Prior to joining the White House, Cummings served as Associate General Counsel at the Office of the Director of National Intelligence (ODNI). Before that role, he served as interim Chief Counsel for ODNI’s National Counterintelligence and Security Center and as Associate General Counsel for the Office of the Inspector General of the Intelligence Community.

He has provided legal advice and counsel on matters of government-wide and interagency policy and national security in the areas of executive authority, cyber, constitutional law, civil rights and civil liberties, legislative affairs, and international cooperation. He has worked on recruiting LGBTQ, women, and minority applicants for government roles in national security and is experienced in public relations, stakeholder relationships, and international partnerships. 

Cummings began his career clerking for the Honorable Ivan L.R. Lemelle, U.S. District Court for the Eastern District of Louisiana, and also clerked for the House Committee on Homeland Security and the American Bar Association’s Standing Committee on Law and National Security.

He attended Villanova University where he received a bachelor’s degree in English. He earned his J.D. from Loyola Law, New Orleans, and his LL.M. in National Security Law from Georgetown Law.

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Abortion rights in post-Roe Maryland, Delaware

Practice generally legal, with some restrictions



Maryland Gov. Larry Hogan (Public domain photo)

The U.S. Supreme Court on Friday overturned Roe v. Wade, which in 1973 found that the decision to receive an abortion was generally protected by the Constitution of the United States. With the broadest federal protection of abortion access now rescinded, the legality of abortion will by and large be determined on the state level.

In Delaware, abortion is legal through the Medical Practice Act — but with some restrictions.

After fetal viability, or the point where a fetus can survive outside the uterus, abortion in the First State becomes illegal unless necessary for the patient’s “life or health,” or if the fetus has a condition “for which there is not a reasonable likelihood” that it will survive outside the uterus, according to Subchapter IX of the act

Additionally, under the state’s Parental Notice of Abortion Act, physicians cannot perform a surgical abortion on minors under the age of 16 unless the patient’s parent or guardian has received at least 24 hours notice from a medical professional. Notice is not required for nonsurgical abortions.

On the federal level, the funding of abortion is illegal through the 1977 Hyde Amendement “except in cases of life endangerment, rape or incest,” according to the Guttmacher Institute, a sexual and reproductive rights advocacy organization. States are only federally required to fund abortions that meet these conditions through federal-state Medicaid programs. 

While some states also fund abortions deemed medically necessary regardless of whether they endanger a patient’s life, Delaware state law does not extend beyond federal guidelines: The state only funds abortions in cases of life endangerment, rape or incest.

Abortion legislation in Delaware mirrors neighboring Maryland, whose laws include similar restrictions on abortion after fetal viability and abortion for minors under the age of 16. But abortion laws in these states are generally more restrictive than other mid-Atlantic counterparts, such as New Jersey and New York.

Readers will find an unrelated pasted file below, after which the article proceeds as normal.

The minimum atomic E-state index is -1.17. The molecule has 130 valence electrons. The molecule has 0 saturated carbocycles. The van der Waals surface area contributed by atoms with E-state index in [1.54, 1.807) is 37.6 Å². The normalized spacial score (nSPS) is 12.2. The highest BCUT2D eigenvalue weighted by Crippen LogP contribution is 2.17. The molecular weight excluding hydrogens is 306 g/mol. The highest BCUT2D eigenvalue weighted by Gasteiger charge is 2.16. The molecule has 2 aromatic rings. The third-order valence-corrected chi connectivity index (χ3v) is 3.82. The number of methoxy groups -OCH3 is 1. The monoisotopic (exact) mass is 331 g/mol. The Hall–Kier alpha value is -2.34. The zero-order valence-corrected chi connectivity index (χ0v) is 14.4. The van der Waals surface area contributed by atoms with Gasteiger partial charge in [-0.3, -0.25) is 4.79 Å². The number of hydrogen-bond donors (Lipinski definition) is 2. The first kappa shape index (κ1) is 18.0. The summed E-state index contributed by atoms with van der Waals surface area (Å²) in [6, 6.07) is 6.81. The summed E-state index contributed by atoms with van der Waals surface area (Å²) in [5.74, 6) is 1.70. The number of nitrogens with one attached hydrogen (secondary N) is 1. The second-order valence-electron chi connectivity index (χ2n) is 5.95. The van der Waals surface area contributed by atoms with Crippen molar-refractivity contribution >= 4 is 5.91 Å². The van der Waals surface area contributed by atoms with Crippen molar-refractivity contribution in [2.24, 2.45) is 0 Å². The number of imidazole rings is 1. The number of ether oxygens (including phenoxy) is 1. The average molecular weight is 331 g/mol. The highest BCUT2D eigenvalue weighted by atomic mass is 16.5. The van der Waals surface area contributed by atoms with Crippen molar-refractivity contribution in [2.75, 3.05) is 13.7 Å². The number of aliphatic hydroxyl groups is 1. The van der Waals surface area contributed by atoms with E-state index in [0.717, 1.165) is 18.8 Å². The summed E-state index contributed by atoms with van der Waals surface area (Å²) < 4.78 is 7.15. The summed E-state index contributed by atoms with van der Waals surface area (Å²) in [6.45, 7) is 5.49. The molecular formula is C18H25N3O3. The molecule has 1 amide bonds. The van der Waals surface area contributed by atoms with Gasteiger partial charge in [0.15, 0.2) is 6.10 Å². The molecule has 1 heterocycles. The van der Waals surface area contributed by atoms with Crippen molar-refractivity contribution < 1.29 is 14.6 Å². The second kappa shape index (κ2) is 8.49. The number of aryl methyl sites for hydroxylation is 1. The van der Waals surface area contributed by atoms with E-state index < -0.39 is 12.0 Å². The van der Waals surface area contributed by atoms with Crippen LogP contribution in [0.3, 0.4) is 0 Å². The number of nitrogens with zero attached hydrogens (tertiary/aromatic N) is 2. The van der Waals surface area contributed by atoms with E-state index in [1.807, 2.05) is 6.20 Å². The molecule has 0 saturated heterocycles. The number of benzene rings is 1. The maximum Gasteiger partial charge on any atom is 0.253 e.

Maryland Gov. Larry Hogan (R) weighed in on the state’s abortion law on Friday.

“In 1992, Maryland voters approved a constitutional referendum legalizing and protecting access to abortion as a matter of state law – that measure remains in effect today following the Supreme Court decision in Dobbs v. Jackson. I swore an oath to uphold the Constitution and the laws of Maryland, and that is what I have always done and will continue to do as governor.”

The impact of Roe v. Wade’s fall in Delaware remains uncertain. While the abortion rate in Delaware steadily declined between 2014 and 2017, recent findings show that instances of abortion are increasing once again in the state, reflecting a rise on the national level.

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Youngkin backs abortion ban after 15 weeks of pregnancy

Republican governor supports exceptions for incest, rape and protecting mother’s life



Republican Virginia Gov. Glenn Youngkin (Washington Blade photo by Michael Key)

Virginia Gov. Glenn Youngkin in response to the U.S. Supreme Court ruling that overturned Roe v. Wade said he will seek to ban abortions in his state after 15 weeks of pregnancy.

“Virginians do want fewer abortions as opposed to more abortions,” Youngkin told the Washington Post. “I am not someone who is going to jump in and try to push us apart … There is a place we can come together.”

Youngkin, a Republican, took office in January.

His party controls the Virginia House of Delegates, but Democrats maintain a 21-19 majority in the state Senate.

“Today, the Supreme Court ruled in favor of Dobbs, giving power back to the states to make decisions on abortion,” said Lt. Gov. Winsome Earle-Sears in a statement. “The court has recognized that the 1973 decision was an example of judicial and federal overreach. The important question of abortion has now been returned to statehouses across the country, in order for them to make their own policy decisions, which is exactly what the founding fathers envision when they wrote the 10th amendment to the Constitution.” 

“I applaud the court for recognizing this wrong and having the courage to correct it. I look forward to working with the governor and the General Assembly in the next legislative session on legislation that respects life,” she added.

Abortion is currently legal in Virginia during the first and second trimesters.

Youngkin on Friday said he supports abortion exemptions in cases of rape, incest or if the mother’s life is at risk.